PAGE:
Is a Pet Sitting Job Right for You?
Pet sitting is a great job for some people.
Whether you’re thinking of taking on a second job or want to make a career out of working with pets, pet sitting is a great way to help you meet your goals. You could work for a local sitter or start your own pet sitting business; you’ll enjoy the flexibility and furry fun of taking care of dogs, cats, and other lovable critters.
Before you make the leap, take some time to learn the ins and outs of working for a pet sitter versus becoming a small business owner so you can better decide which path is the right one.
Working for a Pet Sitter
There are many different pet sitting companies these days. Depending on the size of the business, you may be able to work part time or even full time if you like. It’s a great gig whether you’re a college student, a stay at home mom, or you work in a job that has some flexibility.
As a pet sitter you have the opportunity to work with a variety of different human and pet clients. Services you’ll provide include dog walking, morning/evening visits, overnight stays, and even live-in services where you spend most of the day at a client’s house. Staying at someone else’s house can be fun; you may get to stay at some fancy places depending on the area you work in. And you get paid to do it!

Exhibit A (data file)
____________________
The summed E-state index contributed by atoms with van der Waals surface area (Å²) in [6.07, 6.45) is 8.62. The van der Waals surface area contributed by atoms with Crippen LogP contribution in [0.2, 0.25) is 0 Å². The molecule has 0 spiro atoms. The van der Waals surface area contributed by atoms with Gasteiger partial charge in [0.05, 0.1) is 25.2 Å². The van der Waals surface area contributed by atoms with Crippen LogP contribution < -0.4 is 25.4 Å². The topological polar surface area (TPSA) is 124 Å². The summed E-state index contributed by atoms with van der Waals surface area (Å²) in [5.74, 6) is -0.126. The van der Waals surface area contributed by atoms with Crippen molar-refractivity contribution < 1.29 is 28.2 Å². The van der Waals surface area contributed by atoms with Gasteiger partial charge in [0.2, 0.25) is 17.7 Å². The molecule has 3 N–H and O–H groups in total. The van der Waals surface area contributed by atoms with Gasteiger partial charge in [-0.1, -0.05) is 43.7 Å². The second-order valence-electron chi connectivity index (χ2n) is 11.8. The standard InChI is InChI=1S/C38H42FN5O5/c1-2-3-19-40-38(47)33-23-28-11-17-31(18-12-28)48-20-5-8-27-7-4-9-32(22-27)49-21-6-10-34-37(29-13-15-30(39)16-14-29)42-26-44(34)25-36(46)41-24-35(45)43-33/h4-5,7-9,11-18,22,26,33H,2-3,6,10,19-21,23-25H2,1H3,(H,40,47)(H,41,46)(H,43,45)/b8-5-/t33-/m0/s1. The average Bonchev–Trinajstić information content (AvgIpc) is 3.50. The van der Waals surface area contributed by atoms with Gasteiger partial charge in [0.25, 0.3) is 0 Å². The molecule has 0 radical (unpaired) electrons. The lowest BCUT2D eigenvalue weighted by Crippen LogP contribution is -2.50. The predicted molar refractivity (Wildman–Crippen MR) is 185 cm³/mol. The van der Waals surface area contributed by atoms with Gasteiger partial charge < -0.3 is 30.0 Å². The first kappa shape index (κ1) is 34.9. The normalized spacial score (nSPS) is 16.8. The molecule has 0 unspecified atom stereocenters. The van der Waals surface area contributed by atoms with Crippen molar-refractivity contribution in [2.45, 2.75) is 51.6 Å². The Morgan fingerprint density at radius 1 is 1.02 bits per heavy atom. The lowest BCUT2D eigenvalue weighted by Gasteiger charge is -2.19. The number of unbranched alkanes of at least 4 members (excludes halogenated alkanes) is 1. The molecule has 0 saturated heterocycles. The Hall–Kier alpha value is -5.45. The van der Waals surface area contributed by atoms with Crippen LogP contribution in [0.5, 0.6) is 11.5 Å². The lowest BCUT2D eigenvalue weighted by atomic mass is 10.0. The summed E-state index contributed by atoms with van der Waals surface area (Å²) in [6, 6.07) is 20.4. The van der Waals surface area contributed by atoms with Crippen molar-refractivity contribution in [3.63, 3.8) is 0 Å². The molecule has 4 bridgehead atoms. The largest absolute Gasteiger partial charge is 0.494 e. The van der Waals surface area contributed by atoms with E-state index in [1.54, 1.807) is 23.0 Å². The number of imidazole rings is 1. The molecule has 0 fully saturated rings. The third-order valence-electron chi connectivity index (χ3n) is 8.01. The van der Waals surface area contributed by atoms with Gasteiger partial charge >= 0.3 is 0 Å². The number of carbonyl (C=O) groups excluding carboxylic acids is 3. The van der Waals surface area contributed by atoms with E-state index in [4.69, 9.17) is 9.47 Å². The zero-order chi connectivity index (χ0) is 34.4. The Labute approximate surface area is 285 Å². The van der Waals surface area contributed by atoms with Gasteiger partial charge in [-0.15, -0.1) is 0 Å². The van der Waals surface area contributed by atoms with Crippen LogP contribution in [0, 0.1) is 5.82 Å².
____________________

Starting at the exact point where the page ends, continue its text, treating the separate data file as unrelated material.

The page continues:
Unlike other jobs, you work independently as a pet sitter. Because of this, communication is key. Your employer should be available at all times when you’re out serving clients so you can alert them to any issues you might run into, such as a dog who needs to get to a vet.
It can be a big responsibility to care for other people’s pets, especially if a pet is older or gets sick. Your employer will discuss policies and procedures for dealing with any issues that might come up. Most of the time nothing will happen. But if it does your employer will be there to help you and will deal with the human clients, too.
Starting a Pet Sitting Business
If you have an entrepreneurial spirit, the ability to manage people, and like to network with other professionals, then starting your own pet sitting business might be the way to go. Of course, starting a business takes a bit more time and preparation than getting a pet sitting job.
Jenna Trethewey, owner of Play Time Pet Care in Mesa, AZ, recommends registering your business name in your state and applying for a federal ID tax number. Then you can start working on details related to your pet sitting business. “First you’ll need to determine the specific area you’ll cover, typically a 10-mile radius,” Trethewey says. “Then you’ll need to have a professional website done, get insured and bonded, draw up a client contract with your lawyer, and start networking to generate business.” One way to find new business is to get involved in your local community, where you can build relationships with potential referral sources and clients.
So what do you think? Does becoming a professional pet sitter sound like a good fit for you? If you’re ready to sit and stay in the pet sitting industry, check out the Association of Pet Sitting Excellence (APSE) for all the tools, tips, and tricks you need to get started.